Religion of Destiny

I’m getting back into the swing of writing on Destiny, which is fun and something like visiting an old friend (albeit a friend whose details I can change if I like). Older drafts have begun with Sehra waiting outside a house on the cliffs, something I’ve needed to change because what mother leaves her eight-year-old daughter to play with the edge of high cliffs nearby? This new draft begins with the death of Sehra’s father, the event that drives her mother to seek the aid of the witch atop the cliffs. This time, Sehra will be invited into the house instead of left to play with seashells.

One thing moving back has afforded me is a chance to introduce the dominant religion of the region in which Destiny mostly takes place. Two fisherman burst into a church, holding a third between them; the third fisherman is unconscious and in grave peril. His comrades bring him to the church to seek the aid of nuns, who are skilled in the healing arts. Also, a church is an apt location to pray for the health of a wounded friend.

I enjoy making up religions, taking elements from this one and that one to create an interesting set of deities and clergymen. There is the Church of the Sun, whose followers worship Destiny and Her Daughters and call themselves Followers of the Path. They believe that those who study and use “magic” are servants of Fate, the Unraveler. Magic-users, on the other hand, believe the universe was created by the Shaper, who bound the Oathbreaker and created six other deities to govern various aspects of reality. However, magic-users do not usually worship the deities of their paradigm.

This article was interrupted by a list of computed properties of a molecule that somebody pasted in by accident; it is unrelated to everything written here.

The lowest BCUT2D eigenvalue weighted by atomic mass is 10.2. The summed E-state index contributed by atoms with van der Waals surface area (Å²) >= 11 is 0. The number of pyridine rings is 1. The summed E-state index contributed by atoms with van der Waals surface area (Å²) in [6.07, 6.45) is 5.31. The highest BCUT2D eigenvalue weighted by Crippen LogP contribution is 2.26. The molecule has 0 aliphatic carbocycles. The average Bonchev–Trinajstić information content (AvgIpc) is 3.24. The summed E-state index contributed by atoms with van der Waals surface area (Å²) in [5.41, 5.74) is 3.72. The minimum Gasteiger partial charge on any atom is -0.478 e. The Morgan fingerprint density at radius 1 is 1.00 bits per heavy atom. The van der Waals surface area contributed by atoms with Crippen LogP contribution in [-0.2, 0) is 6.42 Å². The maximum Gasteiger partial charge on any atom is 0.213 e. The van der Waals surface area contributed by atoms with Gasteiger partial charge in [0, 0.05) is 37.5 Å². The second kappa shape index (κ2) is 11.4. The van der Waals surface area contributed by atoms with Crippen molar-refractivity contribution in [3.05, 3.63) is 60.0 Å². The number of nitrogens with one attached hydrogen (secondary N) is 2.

“Honeycakes!” Sehra gushed, reaching out for one. Her mother pulled them away.

“What do we say before we eat?”

The girl grunted in frustration, then put both hands together and closed her eyes. “Our thanks to you, Destiny, for this bounty. Bless this food and all those who share it. Bless it by sea, sky and stone, as you have blessed me. By the Three, so let it be.”

“So let it be,” Donja repeated, smiling. Sehra grabbed a cake from the top of the pile and bit into its sticky sweetness with relish.

So here we have a bit of prayer, like saying grace before meals, that would be lacking from a magic-user’s routine. The Church of the Sun has ceremony and tradition, while the other has the practice of magic.

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